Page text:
Pterois Voltans Case Study

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Pterois voltans: interesting marine life or causer of potential devastating effects? Invasive species are one of the many issues in the world. Invasive species are commonly thought of as either bugs or plants that are spreading and causing damage to either plants, other foliage, or the other organisms that inhabit that area. Marine life is not typically the first thing that comes to mind when thinking of an invasive species. Pterois voltans, commonly referred to as the lionfish, have been added to the invasive species list. Lionfish are very difficult to remove from their newly found home once they are established. Pterois voltans find an abundance of preferred prey in the new area, a lack of predators in the same community and surrounding …show more content…
Lionfish have the ability to produce offspring at high rates where females can lay between ten thousand to forty thousand eggs in one spawning event. Their ability to reproduce in such large numbers contributes to their ability to disperse throughout the reefs without harm and establish the species in more areas (Cote et al. 2013). A juvenile lionfish can be as small as one inch, while an adult can grow up to be eighteen inches. Lionfish are also well at adjusting to living conditions. They can survive shallower or deeper water, and in water with a higher salt concentration or in water that is a little less salty. Lionfish have rays and venomous spines that cover a majority of the fish’s body, giving the lionfish protection and a form of self-defense from may angles. Lionfish exclusively use their spines in self-defense opposed to offensively. A lionfish’s long spines are one of their defining characteristics. A few other defining characteristic include their deep red or brownish color and white stripes, the tentacles located above their eyes and below their mouths, and their enchanting fins. The lionfish’s body makeup is great advantage when they are trying to attract or lure their prey (Rocha et al. …show more content…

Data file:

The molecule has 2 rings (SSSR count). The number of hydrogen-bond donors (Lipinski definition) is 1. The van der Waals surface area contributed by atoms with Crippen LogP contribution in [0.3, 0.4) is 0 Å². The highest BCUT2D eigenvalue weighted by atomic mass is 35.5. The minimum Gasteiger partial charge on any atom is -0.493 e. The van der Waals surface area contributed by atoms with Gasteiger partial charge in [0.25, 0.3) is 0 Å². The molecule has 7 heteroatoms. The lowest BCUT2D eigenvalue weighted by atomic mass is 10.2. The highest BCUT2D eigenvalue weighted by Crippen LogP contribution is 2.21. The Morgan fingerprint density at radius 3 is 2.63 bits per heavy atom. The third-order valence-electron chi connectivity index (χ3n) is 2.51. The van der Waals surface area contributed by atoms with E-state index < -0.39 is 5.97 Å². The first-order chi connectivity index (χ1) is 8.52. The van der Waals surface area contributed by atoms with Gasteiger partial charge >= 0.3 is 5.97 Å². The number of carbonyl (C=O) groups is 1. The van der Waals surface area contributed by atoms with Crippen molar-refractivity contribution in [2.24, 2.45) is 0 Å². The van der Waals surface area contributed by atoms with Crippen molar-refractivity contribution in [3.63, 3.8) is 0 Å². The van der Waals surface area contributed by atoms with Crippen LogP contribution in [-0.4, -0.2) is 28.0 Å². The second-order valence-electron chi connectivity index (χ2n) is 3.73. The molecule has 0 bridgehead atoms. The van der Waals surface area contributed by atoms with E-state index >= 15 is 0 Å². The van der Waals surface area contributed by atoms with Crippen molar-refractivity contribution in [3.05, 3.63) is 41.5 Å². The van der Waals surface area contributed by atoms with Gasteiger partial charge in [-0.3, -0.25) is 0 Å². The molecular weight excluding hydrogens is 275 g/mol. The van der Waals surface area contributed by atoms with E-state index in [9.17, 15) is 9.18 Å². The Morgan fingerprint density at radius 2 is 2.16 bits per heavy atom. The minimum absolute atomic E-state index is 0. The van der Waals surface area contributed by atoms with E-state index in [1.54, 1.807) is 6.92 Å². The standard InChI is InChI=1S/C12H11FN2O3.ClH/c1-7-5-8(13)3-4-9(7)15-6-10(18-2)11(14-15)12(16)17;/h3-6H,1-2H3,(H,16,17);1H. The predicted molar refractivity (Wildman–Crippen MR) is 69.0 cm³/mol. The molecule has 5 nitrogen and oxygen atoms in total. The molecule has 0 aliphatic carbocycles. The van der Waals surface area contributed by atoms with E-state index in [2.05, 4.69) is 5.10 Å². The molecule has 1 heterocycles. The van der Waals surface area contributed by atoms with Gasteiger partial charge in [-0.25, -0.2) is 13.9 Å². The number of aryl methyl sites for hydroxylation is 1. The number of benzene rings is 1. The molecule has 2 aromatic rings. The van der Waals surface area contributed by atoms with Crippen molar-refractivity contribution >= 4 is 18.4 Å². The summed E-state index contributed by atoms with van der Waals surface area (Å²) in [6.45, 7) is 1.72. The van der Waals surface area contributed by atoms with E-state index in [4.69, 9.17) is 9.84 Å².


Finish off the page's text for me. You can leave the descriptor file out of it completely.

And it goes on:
Not many marine organisms are able to successfully attack or consume a lionfish. Lionfish have rays and venomous spines that cover a majority of the fish’s body, giving the lionfish protection and a form of self-defense from may angles. This means that the lionfish will be able to out compete any threat that it faces in the new habitat. In attempt to assist in the issue of the Pterois voltans invasion, people are attempting to extract or relocate the lionfish. However, this is a difficult process because the lionfish are still capable of simply going back to the reef if relocated. One solution to the invasion is the hunting of Pterois voltans. Divers go down into the reefs and try to spear the lionfish. This is also difficult because they diver needs to have a clear shot at the lionfish so they don’t do any further damage to the reef. If a lionfish is found but is in an inopportune location, the divers are forced to let that lionfish stay there and try to find another. When a lionfish is in an ideal location, the diver can then use spear to impale the fish and then carefully place it into a container. The divers need to be very careful during this process because the lionfish are still capable of stinging and causing pain to the diver. The lionfish are then often used as a food source to humans (Robertson et al. 2014). Other than this method of extraction, there

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